Los Angeles, CA – Kids in the House interviewed Deborah Gilboa, MD, popularly known as Dr. G, a go-to parenting expert. Gilboa is an author and in-demand contributor for media from NBC, ABC and FOX to The Wall Street Journal and Parents Magazine. Gilboa sat down with Kids in the House to show parents how to shape their parenting style into a tool to help your teen succeed.
Dr. G advises parents that teaching a child to thrive on their own starts with the three Rs: Respect, Responsibility, and Resilience.
“As a parent, I need to give my kids the skills and the character traits that they need so that they can find and make their own happiness,” Gilboa said.
Experts say that respect comes not only from the teen, but also from the parents. One way parents can respect their child is by having high expectations.
“Kids do what we say of them,” Gilboa said. “If we say, kids today don’t study. Then it’s easy for them to say, well, they don’t expect me to study. No problem, I can do that.”
By challenging teens with high expectations, parents show their children more respect. They demonstrate that they have faith in their teens to meet challenges.
This mindset also helps teach teens resilience. When a child faces a problem, a parent’s first instinct may be to handle the issue for them so that their child doesn’t get hurt. Gilboa says to resist that urge.
“Take one step back so that our kids have a chance to step up,” Gilboa said. “So that our kids have a chance to prove to themselves that they are good problem solvers, that they are resilient, that they can handle it when things happen that they don’t like.”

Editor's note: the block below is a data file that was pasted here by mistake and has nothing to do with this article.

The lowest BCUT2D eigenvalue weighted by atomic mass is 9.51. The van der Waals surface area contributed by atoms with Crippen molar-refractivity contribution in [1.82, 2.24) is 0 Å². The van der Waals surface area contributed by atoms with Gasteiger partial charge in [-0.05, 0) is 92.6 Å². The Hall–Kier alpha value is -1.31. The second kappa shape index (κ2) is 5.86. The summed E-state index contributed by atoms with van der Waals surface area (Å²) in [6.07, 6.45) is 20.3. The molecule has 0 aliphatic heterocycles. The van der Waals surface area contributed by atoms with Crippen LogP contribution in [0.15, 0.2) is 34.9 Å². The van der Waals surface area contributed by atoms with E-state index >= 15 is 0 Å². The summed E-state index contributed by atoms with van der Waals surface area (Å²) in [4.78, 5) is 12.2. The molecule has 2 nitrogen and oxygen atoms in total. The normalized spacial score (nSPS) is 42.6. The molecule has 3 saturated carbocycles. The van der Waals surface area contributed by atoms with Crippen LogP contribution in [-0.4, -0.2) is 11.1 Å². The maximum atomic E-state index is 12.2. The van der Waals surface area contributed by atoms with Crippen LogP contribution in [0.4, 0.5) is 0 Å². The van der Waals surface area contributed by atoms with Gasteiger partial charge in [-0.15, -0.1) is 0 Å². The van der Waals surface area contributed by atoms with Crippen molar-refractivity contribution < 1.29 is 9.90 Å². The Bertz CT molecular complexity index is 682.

One challenge that all teens face is peer pressure. According to Gilboa, it is impossible for teens to not care about what other people think of them, especially when they are under stress, because of chemicals in the brain.
“Peer pressure just means a child who is being vigilant about how they’re being perceived by their peers and it’s influencing their decisions,” Gilboa said. “We like peer pressure when it gets our kid to study for the final because they’re in a study group that wants to do well on that final.”
When teens use peer pressure as a tool to encourage their friends to make dumb decisions, however, peer pressure becomes bad. Encouraging teens to disregard their peer’s opinions isn’t enough.
“It’s up to us [parents] to acknowledge the real pressures that our kids feel and help them find strategies that they agree could work and that they’re willing to try,” Gilboa said.
To hear the full Kids in the House interview with Deborah Gilboa, MD, click here.
About Kids in the House
Kids in the House is the world’s largest parenting video library with over 8,000 videos from 450 experts including physicians, psychologists, researchers, educators, best-selling authors, and other celebrated cultural voices. The website hosts short-form video content that features parenting professionals from all areas sharing their tips for all parenting styles.
Kids in the House is a place where parents have the opportunity to hear and share different perspectives. Where there are questions, Kids In The House has the solutions from inquiries into pregnancy to getting into college. The library aims to help parents and caregivers better help their children through education, inspiration, and entertainment. The videos are indexed and searchable by topic in the following categories: All Parents, Pregnancy, Adoption, Baby, Toddler, Preschool, Elementary, Teen, and Special Needs.
Leana Greene, founder and CEO of Kids in the House, is a parenting trends expert and one of the top female entrepreneurs in the United States. She aims for the website to be the most comprehensive parenting resource available — one that respects the fact that there is no one-size-fits-all solution.
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